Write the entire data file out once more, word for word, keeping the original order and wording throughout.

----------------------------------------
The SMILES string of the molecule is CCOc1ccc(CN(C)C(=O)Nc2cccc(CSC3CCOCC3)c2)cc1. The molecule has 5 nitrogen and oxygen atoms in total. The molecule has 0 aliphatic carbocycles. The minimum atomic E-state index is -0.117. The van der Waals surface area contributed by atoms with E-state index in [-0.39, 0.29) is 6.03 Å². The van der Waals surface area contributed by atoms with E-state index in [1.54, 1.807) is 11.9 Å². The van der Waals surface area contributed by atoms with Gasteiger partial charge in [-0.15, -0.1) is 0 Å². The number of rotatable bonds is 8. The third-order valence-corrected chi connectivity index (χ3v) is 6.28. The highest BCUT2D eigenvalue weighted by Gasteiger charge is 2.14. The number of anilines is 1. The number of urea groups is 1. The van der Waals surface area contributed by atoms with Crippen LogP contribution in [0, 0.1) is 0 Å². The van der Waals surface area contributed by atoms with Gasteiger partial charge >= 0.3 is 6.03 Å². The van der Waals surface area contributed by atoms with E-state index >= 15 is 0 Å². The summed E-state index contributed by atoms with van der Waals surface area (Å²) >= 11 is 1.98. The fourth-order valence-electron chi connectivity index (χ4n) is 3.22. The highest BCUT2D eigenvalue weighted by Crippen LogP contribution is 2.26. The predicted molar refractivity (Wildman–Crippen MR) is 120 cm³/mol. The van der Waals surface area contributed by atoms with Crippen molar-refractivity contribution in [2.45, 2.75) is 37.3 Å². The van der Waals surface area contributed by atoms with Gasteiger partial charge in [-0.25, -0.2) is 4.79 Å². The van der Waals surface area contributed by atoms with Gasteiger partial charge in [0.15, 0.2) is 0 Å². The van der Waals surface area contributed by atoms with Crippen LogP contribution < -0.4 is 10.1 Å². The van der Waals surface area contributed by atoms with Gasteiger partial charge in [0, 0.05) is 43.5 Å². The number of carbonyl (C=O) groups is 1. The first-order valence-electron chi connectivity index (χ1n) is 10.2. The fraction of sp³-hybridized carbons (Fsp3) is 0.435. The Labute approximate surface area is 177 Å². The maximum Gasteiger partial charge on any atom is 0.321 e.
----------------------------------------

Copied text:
The SMILES string of the molecule is CCOc1ccc(CN(C)C(=O)Nc2cccc(CSC3CCOCC3)c2)cc1. The molecule has 5 nitrogen and oxygen atoms in total. The molecule has 0 aliphatic carbocycles. The minimum atomic E-state index is -0.117. The van der Waals surface area contributed by atoms with E-state index in [-0.39, 0.29) is 6.03 Å². The van der Waals surface area contributed by atoms with E-state index in [1.54, 1.807) is 11.9 Å². The van der Waals surface area contributed by atoms with Gasteiger partial charge in [-0.15, -0.1) is 0 Å². The number of rotatable bonds is 8. The third-order valence-corrected chi connectivity index (χ3v) is 6.28. The highest BCUT2D eigenvalue weighted by Gasteiger charge is 2.14. The number of anilines is 1. The number of urea groups is 1. The van der Waals surface area contributed by atoms with Crippen LogP contribution in [0, 0.1) is 0 Å². The van der Waals surface area contributed by atoms with Gasteiger partial charge >= 0.3 is 6.03 Å². The van der Waals surface area contributed by atoms with E-state index >= 15 is 0 Å². The summed E-state index contributed by atoms with van der Waals surface area (Å²) >= 11 is 1.98. The fourth-order valence-electron chi connectivity index (χ4n) is 3.22. The highest BCUT2D eigenvalue weighted by Crippen LogP contribution is 2.26. The predicted molar refractivity (Wildman–Crippen MR) is 120 cm³/mol. The van der Waals surface area contributed by atoms with Crippen molar-refractivity contribution in [2.45, 2.75) is 37.3 Å². The van der Waals surface area contributed by atoms with Gasteiger partial charge in [-0.25, -0.2) is 4.79 Å². The van der Waals surface area contributed by atoms with Gasteiger partial charge in [0.15, 0.2) is 0 Å². The van der Waals surface area contributed by atoms with Crippen LogP contribution < -0.4 is 10.1 Å². The van der Waals surface area contributed by atoms with Gasteiger partial charge in [0, 0.05) is 43.5 Å². The number of carbonyl (C=O) groups is 1. The first-order valence-electron chi connectivity index (χ1n) is 10.2. The fraction of sp³-hybridized carbons (Fsp3) is 0.435. The Labute approximate surface area is 177 Å². The maximum Gasteiger partial charge on any atom is 0.321 e.